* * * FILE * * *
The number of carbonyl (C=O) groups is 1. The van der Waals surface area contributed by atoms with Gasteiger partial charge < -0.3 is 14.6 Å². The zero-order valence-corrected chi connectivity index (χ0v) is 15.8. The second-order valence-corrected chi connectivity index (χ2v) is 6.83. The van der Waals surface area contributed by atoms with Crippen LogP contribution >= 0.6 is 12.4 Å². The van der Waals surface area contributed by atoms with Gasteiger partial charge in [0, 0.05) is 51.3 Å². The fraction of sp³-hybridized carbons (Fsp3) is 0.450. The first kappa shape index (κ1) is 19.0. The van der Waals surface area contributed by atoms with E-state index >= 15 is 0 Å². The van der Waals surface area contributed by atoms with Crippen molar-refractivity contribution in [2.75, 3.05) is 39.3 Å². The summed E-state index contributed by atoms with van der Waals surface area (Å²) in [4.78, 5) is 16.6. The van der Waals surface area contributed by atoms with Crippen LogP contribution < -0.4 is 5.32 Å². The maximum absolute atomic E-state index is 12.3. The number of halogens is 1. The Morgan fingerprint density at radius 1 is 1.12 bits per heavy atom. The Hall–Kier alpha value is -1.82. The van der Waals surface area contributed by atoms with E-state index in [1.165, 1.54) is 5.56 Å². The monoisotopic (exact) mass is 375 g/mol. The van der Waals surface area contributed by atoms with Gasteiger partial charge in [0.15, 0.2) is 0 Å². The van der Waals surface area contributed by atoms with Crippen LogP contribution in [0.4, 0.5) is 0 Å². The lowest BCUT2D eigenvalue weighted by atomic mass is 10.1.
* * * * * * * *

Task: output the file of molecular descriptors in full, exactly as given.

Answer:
The number of carbonyl (C=O) groups is 1. The van der Waals surface area contributed by atoms with Gasteiger partial charge < -0.3 is 14.6 Å². The zero-order valence-corrected chi connectivity index (χ0v) is 15.8. The second-order valence-corrected chi connectivity index (χ2v) is 6.83. The van der Waals surface area contributed by atoms with Crippen LogP contribution >= 0.6 is 12.4 Å². The van der Waals surface area contributed by atoms with Gasteiger partial charge in [0, 0.05) is 51.3 Å². The fraction of sp³-hybridized carbons (Fsp3) is 0.450. The first kappa shape index (κ1) is 19.0. The van der Waals surface area contributed by atoms with E-state index >= 15 is 0 Å². The van der Waals surface area contributed by atoms with Crippen molar-refractivity contribution in [2.75, 3.05) is 39.3 Å². The summed E-state index contributed by atoms with van der Waals surface area (Å²) in [4.78, 5) is 16.6. The van der Waals surface area contributed by atoms with Crippen LogP contribution < -0.4 is 5.32 Å². The maximum absolute atomic E-state index is 12.3. The number of halogens is 1. The Morgan fingerprint density at radius 1 is 1.12 bits per heavy atom. The Hall–Kier alpha value is -1.82. The van der Waals surface area contributed by atoms with E-state index in [1.165, 1.54) is 5.56 Å². The monoisotopic (exact) mass is 375 g/mol. The van der Waals surface area contributed by atoms with Gasteiger partial charge in [0.15, 0.2) is 0 Å². The van der Waals surface area contributed by atoms with Crippen LogP contribution in [0.4, 0.5) is 0 Å². The lowest BCUT2D eigenvalue weighted by atomic mass is 10.1.